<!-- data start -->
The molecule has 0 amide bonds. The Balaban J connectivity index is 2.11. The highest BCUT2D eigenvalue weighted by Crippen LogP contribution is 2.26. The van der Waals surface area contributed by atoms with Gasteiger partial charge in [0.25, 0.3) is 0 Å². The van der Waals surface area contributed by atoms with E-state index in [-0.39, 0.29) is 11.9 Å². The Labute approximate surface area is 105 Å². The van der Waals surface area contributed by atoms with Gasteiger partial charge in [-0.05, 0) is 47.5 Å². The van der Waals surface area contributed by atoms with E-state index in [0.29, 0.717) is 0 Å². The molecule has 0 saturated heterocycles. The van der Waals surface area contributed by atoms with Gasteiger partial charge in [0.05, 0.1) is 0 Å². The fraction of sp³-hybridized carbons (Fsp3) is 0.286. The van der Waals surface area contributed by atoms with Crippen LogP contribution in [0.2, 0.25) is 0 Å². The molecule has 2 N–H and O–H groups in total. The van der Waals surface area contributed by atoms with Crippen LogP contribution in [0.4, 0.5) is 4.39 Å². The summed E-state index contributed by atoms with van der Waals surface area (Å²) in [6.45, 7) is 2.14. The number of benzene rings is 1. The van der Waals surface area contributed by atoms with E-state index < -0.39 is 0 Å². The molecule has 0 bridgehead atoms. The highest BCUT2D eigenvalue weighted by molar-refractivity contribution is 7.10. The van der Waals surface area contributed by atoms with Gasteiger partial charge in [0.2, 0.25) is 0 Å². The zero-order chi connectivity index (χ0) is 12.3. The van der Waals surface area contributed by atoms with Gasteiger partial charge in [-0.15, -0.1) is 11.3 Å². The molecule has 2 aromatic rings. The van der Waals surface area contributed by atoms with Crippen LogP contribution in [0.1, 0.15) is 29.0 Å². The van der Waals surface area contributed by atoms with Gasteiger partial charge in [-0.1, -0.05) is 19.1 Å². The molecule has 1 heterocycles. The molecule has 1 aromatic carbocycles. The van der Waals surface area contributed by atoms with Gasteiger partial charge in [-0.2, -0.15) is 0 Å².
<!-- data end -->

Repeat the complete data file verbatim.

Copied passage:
The molecule has 0 amide bonds. The Balaban J connectivity index is 2.11. The highest BCUT2D eigenvalue weighted by Crippen LogP contribution is 2.26. The van der Waals surface area contributed by atoms with Gasteiger partial charge in [0.25, 0.3) is 0 Å². The van der Waals surface area contributed by atoms with E-state index in [-0.39, 0.29) is 11.9 Å². The Labute approximate surface area is 105 Å². The van der Waals surface area contributed by atoms with Gasteiger partial charge in [-0.05, 0) is 47.5 Å². The van der Waals surface area contributed by atoms with E-state index in [0.29, 0.717) is 0 Å². The molecule has 0 saturated heterocycles. The van der Waals surface area contributed by atoms with Gasteiger partial charge in [0.05, 0.1) is 0 Å². The fraction of sp³-hybridized carbons (Fsp3) is 0.286. The van der Waals surface area contributed by atoms with Crippen LogP contribution in [0.2, 0.25) is 0 Å². The molecule has 2 N–H and O–H groups in total. The van der Waals surface area contributed by atoms with Crippen LogP contribution in [0.4, 0.5) is 4.39 Å². The summed E-state index contributed by atoms with van der Waals surface area (Å²) in [6.45, 7) is 2.14. The number of benzene rings is 1. The van der Waals surface area contributed by atoms with E-state index < -0.39 is 0 Å². The molecule has 0 bridgehead atoms. The highest BCUT2D eigenvalue weighted by molar-refractivity contribution is 7.10. The van der Waals surface area contributed by atoms with Gasteiger partial charge in [0.2, 0.25) is 0 Å². The zero-order chi connectivity index (χ0) is 12.3. The van der Waals surface area contributed by atoms with Gasteiger partial charge in [-0.15, -0.1) is 11.3 Å². The molecule has 2 aromatic rings. The van der Waals surface area contributed by atoms with Crippen LogP contribution in [0.1, 0.15) is 29.0 Å². The van der Waals surface area contributed by atoms with Gasteiger partial charge in [-0.1, -0.05) is 19.1 Å². The molecule has 1 heterocycles. The molecule has 1 aromatic carbocycles. The van der Waals surface area contributed by atoms with Gasteiger partial charge in [-0.2, -0.15) is 0 Å².